Girls Lost


By Jessica Schiefauer

Translated by Saskia Vogel

An award-winning, magical contemporary novel of four adolescent girls’ friendship, exploring the transformation of bodies as a battlefield in the construction of self.

Publication Date: March 11, 2020

Paperback: 9781941920954
eBook: 9781941920961



What would you do if you could switch genders? What powers would you gain? What would you lose? And who would you be if you could change how you are perceived? Winner of Sweden’s most prestigious literary prize for young readers, Girls Lost is a YA-crossover thriller exploring these questions, following three teenage girlfriends: Kim, Bella, and Momo, whose developing bodies have become objects of abuse, both verbal and physical, by their male classmates.

Scared and uncomfortable, the girls often hide away in Bella’s greenhouse. One day, the three friends plant a strange seed in the greenhouse, and in a few days, a shimmering, magical flower blossoms. Intrigued, they drink the nectar from the flower, and suddenly find themselves transformed from girls to boys. The girls return night after night to drink from the flower, and as they fall deeper into the boy’s world, they discover a new reality, one of power and violence, of gangs and drugs. In this tale, the body is a battlefield, and masculinity as a drug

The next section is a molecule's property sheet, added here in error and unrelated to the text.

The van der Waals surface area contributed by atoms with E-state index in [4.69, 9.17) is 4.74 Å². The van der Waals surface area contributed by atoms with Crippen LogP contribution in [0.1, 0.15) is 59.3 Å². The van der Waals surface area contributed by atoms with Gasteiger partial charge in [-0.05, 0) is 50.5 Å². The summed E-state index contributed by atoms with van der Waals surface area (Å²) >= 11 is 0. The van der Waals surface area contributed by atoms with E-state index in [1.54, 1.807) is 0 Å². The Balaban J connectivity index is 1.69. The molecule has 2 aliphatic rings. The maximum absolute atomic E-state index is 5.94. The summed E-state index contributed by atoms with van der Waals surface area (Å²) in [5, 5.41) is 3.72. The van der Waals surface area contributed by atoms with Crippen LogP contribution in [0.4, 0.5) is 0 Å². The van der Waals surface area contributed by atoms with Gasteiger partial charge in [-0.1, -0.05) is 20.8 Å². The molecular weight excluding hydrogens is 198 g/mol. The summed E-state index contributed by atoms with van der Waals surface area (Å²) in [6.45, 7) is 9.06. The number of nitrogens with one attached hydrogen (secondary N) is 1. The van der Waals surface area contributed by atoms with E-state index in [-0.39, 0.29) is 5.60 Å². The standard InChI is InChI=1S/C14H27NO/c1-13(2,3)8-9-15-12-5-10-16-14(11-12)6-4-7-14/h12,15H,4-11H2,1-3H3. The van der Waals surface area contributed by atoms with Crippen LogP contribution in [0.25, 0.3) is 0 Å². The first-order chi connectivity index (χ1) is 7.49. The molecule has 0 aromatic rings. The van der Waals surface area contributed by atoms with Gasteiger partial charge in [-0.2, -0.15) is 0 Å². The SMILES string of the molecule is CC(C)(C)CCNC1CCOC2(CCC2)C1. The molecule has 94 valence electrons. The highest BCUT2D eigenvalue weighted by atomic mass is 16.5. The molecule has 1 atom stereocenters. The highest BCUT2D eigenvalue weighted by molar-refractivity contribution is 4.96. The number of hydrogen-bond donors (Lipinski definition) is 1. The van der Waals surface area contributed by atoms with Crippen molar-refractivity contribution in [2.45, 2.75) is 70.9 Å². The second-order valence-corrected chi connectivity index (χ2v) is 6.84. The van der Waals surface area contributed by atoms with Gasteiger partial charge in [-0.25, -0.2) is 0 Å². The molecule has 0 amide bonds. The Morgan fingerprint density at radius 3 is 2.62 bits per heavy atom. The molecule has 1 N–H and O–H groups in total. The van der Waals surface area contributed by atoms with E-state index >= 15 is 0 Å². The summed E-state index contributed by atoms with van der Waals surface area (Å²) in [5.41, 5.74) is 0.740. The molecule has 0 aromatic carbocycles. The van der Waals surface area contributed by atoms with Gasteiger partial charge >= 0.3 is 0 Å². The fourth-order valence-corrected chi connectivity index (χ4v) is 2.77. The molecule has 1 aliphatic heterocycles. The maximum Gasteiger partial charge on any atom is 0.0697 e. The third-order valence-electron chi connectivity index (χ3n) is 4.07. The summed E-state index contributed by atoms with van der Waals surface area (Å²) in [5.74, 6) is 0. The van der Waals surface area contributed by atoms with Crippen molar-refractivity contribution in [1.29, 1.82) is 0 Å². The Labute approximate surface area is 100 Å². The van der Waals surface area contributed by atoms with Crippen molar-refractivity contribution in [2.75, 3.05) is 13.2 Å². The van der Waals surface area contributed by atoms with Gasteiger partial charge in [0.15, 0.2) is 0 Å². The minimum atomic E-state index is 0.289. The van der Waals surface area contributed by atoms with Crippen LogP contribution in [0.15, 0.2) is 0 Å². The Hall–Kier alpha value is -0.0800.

Brilliantly poetic and deeply poignant, this magical story was adapted into an internationally-renowned feature film exploring how we shape our identity, and how we cope with our own transformations.

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“Without doubt a worthy and interesting August Prize Winner.” — Aftonbladet

“Surprise of the year: Girls Lost /… / Completely unexpected and well executed.” — Smålandsposten

“Brave fantasy with existential questions /… / Well done to Jessica Schiefauer for not choosing the simple way.” — Sydsvenskan

“The style is unadorned, with powerful metaphors. The language is hard and soft; aware of the ferocity of a flower.” — Dagens Nyheter

“In a glowing and contemporary saga about love, death and rebirth [Jessica Schiefauer] helps her three teenage Orlando characters free themselves and explore the limits of the self. Together, and on their own, the three characters explore their genders, their bodies and their desires, beyond established boundaries. During the day they are “the girls”: the maladjusted, the exposed, the constantly observed. When night falls they become “the boys”: the anonymous observers. /… /…the borders of existence are – and must be permitted to be – so much larger than the volume restricted by the skin.” — Expressen